What to do if I just got a summons forone of several credit cards that I have not been able to pay on for the last couple of years?

UPDATED: Dec 3, 2011

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What to do if I just got a summons forone of several credit cards that I have not been able to pay on for the last couple of years?

If we filed bankruptcy would this be an option? My wife has a small business and is wondering if filing would freeze her accounts? She pays her cards and part of our house payment and bills that I can’t cover with my paycheck. If filing wouldn’t help, what would we need to bring to court to answer the complaint?

Asked on December 3, 2011 under Bankruptcy Law, Arizona


SJZ, Member, New York Bar / FreeAdvice Contributing Attorney

Answered 11 years ago | Contributor

1) You received the summons because you are being sued by the credit card issuer or their representative, or someone who bought the debt from them. A summons and complaint starts a lawsuit. At a minimum, you need to respond to it with an Answer, even if that Answer simply denies everything in the complaint. If you do not respond, you will lose automatically (by default).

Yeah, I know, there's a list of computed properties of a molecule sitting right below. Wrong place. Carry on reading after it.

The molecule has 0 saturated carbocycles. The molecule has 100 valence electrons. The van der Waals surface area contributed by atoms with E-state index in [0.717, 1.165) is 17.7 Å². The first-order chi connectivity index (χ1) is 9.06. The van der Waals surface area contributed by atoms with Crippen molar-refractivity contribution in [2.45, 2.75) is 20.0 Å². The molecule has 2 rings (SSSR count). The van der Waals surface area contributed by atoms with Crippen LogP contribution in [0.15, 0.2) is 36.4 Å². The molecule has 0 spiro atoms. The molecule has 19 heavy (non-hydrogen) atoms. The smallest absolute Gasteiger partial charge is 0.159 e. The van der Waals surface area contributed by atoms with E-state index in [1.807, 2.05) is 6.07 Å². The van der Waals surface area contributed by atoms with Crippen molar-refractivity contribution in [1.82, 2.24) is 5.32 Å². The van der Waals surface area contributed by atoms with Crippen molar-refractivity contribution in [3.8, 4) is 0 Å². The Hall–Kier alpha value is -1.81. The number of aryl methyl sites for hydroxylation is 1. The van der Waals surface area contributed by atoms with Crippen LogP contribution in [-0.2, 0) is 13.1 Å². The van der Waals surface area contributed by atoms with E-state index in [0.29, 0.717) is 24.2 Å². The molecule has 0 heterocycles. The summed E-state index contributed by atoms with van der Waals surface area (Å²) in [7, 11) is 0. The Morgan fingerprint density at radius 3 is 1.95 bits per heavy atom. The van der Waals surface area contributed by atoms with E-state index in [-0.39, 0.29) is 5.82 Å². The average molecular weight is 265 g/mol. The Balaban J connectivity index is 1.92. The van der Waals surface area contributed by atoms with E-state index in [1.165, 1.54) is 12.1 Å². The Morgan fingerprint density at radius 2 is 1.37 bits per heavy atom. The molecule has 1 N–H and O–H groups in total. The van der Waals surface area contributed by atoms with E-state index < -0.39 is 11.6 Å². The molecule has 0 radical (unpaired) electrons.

2) Bankruptcy is an option--credit card debt is exactly the type of unsecured debt that bankruptcy works best on--but you need to weigh its impact on your credit and your wife's assets and business as well as on yourself. This can be very complex--you should consult with a bankruptcy attorney, since there is no simple or easy answer.

3) Note that if your wife's businss is an LLC (limited liability company) or corporation ("Inc."), it is a separate legal entity from her--and therefore from you--and should be mostly or even entirely unaffected by your own bankruptcy. Again, though, it is best to consult with an expert when you have the finances of two people and a business to consider, in deciding not just whether to file bankruptcy, but also which type (i.e. Chapter 7 or Chapter 13) to file.

IMPORTANT NOTICE: The Answer(s) provided above are for general information only. The attorney providing the answer was not serving as the attorney for the person submitting the question or in any attorney-client relationship with such person. Laws may vary from state to state, and sometimes change. Tiny variations in the facts, or a fact not set forth in a question, often can change a legal outcome or an attorney's conclusion. Although AttorneyPages.com has verified the attorney was admitted to practice law in at least one jurisdiction, he or she may not be authorized to practice law in the jurisdiction referred to in the question, nor is he or she necessarily experienced in the area of the law involved. Unlike the information in the Answer(s) above, upon which you should NOT rely, for personal advice you can rely upon we suggest you retain an attorney to represent you.

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